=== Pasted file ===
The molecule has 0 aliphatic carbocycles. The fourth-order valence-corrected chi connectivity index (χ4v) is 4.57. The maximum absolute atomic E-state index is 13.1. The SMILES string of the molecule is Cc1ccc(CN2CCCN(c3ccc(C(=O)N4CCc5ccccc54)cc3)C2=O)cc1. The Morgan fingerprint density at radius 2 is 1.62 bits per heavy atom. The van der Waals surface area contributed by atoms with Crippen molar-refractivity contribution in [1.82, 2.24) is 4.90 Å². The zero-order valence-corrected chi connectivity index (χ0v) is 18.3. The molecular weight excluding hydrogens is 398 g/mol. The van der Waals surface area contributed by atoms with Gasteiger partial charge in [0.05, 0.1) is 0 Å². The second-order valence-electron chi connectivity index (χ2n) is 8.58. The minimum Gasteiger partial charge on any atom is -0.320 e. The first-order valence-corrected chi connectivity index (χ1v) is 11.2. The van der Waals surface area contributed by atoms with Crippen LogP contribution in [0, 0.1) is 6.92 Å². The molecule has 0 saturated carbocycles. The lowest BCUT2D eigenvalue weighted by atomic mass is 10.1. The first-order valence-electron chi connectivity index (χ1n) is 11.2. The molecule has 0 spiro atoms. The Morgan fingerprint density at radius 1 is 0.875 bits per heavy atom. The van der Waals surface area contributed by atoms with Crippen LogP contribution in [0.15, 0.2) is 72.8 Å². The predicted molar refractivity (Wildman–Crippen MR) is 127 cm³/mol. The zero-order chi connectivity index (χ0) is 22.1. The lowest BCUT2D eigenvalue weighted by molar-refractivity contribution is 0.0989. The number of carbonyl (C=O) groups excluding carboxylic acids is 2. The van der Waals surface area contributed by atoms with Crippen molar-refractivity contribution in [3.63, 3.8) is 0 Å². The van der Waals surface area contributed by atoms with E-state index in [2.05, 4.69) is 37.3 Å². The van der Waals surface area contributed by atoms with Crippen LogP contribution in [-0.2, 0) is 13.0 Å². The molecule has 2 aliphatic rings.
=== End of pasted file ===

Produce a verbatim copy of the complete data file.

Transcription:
The molecule has 0 aliphatic carbocycles. The fourth-order valence-corrected chi connectivity index (χ4v) is 4.57. The maximum absolute atomic E-state index is 13.1. The SMILES string of the molecule is Cc1ccc(CN2CCCN(c3ccc(C(=O)N4CCc5ccccc54)cc3)C2=O)cc1. The Morgan fingerprint density at radius 2 is 1.62 bits per heavy atom. The van der Waals surface area contributed by atoms with Crippen molar-refractivity contribution in [1.82, 2.24) is 4.90 Å². The zero-order valence-corrected chi connectivity index (χ0v) is 18.3. The molecular weight excluding hydrogens is 398 g/mol. The van der Waals surface area contributed by atoms with Gasteiger partial charge in [0.05, 0.1) is 0 Å². The second-order valence-electron chi connectivity index (χ2n) is 8.58. The minimum Gasteiger partial charge on any atom is -0.320 e. The first-order valence-corrected chi connectivity index (χ1v) is 11.2. The van der Waals surface area contributed by atoms with Crippen LogP contribution in [0, 0.1) is 6.92 Å². The molecule has 0 saturated carbocycles. The lowest BCUT2D eigenvalue weighted by atomic mass is 10.1. The first-order valence-electron chi connectivity index (χ1n) is 11.2. The molecule has 0 spiro atoms. The Morgan fingerprint density at radius 1 is 0.875 bits per heavy atom. The van der Waals surface area contributed by atoms with Crippen LogP contribution in [0.15, 0.2) is 72.8 Å². The predicted molar refractivity (Wildman–Crippen MR) is 127 cm³/mol. The zero-order chi connectivity index (χ0) is 22.1. The lowest BCUT2D eigenvalue weighted by molar-refractivity contribution is 0.0989. The number of carbonyl (C=O) groups excluding carboxylic acids is 2. The van der Waals surface area contributed by atoms with Crippen molar-refractivity contribution in [3.63, 3.8) is 0 Å². The van der Waals surface area contributed by atoms with E-state index in [2.05, 4.69) is 37.3 Å². The van der Waals surface area contributed by atoms with Crippen LogP contribution in [-0.2, 0) is 13.0 Å². The molecule has 2 aliphatic rings.